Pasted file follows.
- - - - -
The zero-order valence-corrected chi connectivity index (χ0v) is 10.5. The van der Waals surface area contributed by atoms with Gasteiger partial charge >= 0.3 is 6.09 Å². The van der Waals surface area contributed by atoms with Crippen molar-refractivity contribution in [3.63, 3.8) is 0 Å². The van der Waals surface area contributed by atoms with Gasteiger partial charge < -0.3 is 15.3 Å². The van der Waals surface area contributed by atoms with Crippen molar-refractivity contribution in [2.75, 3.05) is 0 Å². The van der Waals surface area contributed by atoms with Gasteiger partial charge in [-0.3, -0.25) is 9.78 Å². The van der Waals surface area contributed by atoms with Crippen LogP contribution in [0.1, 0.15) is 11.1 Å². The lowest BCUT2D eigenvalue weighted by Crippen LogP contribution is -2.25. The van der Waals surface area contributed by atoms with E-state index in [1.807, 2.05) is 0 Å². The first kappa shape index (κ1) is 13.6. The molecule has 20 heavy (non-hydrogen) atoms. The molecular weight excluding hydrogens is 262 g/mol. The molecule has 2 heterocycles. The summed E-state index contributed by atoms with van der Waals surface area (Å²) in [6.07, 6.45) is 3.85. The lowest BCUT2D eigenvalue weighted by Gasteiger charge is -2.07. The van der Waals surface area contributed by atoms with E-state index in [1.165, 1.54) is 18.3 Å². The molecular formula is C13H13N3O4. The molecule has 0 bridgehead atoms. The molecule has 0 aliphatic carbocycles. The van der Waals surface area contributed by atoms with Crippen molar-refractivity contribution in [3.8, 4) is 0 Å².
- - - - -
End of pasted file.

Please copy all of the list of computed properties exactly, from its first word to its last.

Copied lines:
The zero-order valence-corrected chi connectivity index (χ0v) is 10.5. The van der Waals surface area contributed by atoms with Gasteiger partial charge >= 0.3 is 6.09 Å². The van der Waals surface area contributed by atoms with Crippen molar-refractivity contribution in [3.63, 3.8) is 0 Å². The van der Waals surface area contributed by atoms with Gasteiger partial charge < -0.3 is 15.3 Å². The van der Waals surface area contributed by atoms with Crippen molar-refractivity contribution in [2.75, 3.05) is 0 Å². The van der Waals surface area contributed by atoms with Gasteiger partial charge in [-0.3, -0.25) is 9.78 Å². The van der Waals surface area contributed by atoms with Crippen LogP contribution in [0.1, 0.15) is 11.1 Å². The lowest BCUT2D eigenvalue weighted by Crippen LogP contribution is -2.25. The van der Waals surface area contributed by atoms with E-state index in [1.807, 2.05) is 0 Å². The first kappa shape index (κ1) is 13.6. The molecule has 20 heavy (non-hydrogen) atoms. The molecular weight excluding hydrogens is 262 g/mol. The molecule has 2 heterocycles. The summed E-state index contributed by atoms with van der Waals surface area (Å²) in [6.07, 6.45) is 3.85. The lowest BCUT2D eigenvalue weighted by Gasteiger charge is -2.07. The van der Waals surface area contributed by atoms with E-state index in [1.165, 1.54) is 18.3 Å². The molecular formula is C13H13N3O4. The molecule has 0 bridgehead atoms. The molecule has 0 aliphatic carbocycles. The van der Waals surface area contributed by atoms with Crippen molar-refractivity contribution in [3.8, 4) is 0 Å².